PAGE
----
Social Story: Rules of Juvenile Probation
These social stories were created by ASERT to describe the various aspects and rules of juvenile probation.
If I am found guilty of a crime, I may be put on probation.
Probation lets me live at home in my community as long as I follow the rules.
When I am on probation, I will have to follow the rules.
The rules are a direct order of the court.
I will be assigned a probation officer.
My probation officer makes sure I am following the rules like being home on time, going to work, not using drugs or alcohol, and not breaking any laws.
My probation officer will tell me what the rules mean.
If I don't understand a rule, I should ask my probation officer.
My probation officer may check on me at home, work, or in the community.
I may have to take a random drug test.
I may have to do community service hours.
Community service is work I do for the community without getting paid. Examples could be a local homeless shelter, cleaning up a park, or working at an animal shelter.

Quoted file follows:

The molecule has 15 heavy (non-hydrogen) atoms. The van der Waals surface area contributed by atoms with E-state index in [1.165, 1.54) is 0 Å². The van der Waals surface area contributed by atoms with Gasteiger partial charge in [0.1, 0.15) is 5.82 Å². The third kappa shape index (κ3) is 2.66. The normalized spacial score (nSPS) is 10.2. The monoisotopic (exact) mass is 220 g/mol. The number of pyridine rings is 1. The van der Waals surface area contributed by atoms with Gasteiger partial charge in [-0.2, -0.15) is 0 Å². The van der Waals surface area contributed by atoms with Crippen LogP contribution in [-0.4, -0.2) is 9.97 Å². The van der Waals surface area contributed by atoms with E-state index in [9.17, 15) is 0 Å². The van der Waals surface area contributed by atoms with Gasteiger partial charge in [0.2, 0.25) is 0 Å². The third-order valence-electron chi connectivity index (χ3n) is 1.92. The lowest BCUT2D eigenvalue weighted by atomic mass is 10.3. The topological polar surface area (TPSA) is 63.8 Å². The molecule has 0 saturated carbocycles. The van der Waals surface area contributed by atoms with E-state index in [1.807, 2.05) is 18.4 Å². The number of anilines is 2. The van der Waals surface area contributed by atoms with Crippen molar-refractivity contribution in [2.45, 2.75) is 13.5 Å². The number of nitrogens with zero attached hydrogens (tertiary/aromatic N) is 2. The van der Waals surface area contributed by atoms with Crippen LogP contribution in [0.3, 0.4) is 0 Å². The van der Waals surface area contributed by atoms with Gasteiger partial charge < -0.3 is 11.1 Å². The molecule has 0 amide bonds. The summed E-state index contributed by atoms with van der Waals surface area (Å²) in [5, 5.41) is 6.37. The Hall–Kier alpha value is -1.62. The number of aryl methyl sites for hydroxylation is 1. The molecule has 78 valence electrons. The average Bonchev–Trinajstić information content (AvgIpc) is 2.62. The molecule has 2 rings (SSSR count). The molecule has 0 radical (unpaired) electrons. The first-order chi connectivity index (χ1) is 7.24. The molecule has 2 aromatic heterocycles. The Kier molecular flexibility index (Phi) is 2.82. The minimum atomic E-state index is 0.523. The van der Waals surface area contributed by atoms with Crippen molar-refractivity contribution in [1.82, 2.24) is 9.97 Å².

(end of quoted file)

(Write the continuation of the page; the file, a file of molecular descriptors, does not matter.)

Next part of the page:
If I have sensory issues, I should ask my probation officer to think about these before giving me my community service.
I may have to pay money for the crime I committed. This is called restitution.
I may also have court costs that I have to pay to the court. I may have to go to counseling.
I will have a specific time that I have to be home. This is called a curfew.
I could go to jail and have my probation revoked (taken away) if I do not follow the rules.
If I follow the rules, the court will decide when I can be released from probation supervision.
This information was developed by the Autism Services, Education, Resources, and Training Collaborative (ASERT). For more information, please contact ASERT at 877-231-4244 or info@PAautism.org. ASERT is funded by the Bureau of Supports for Autism and Special Populations, PA Department of Human Services.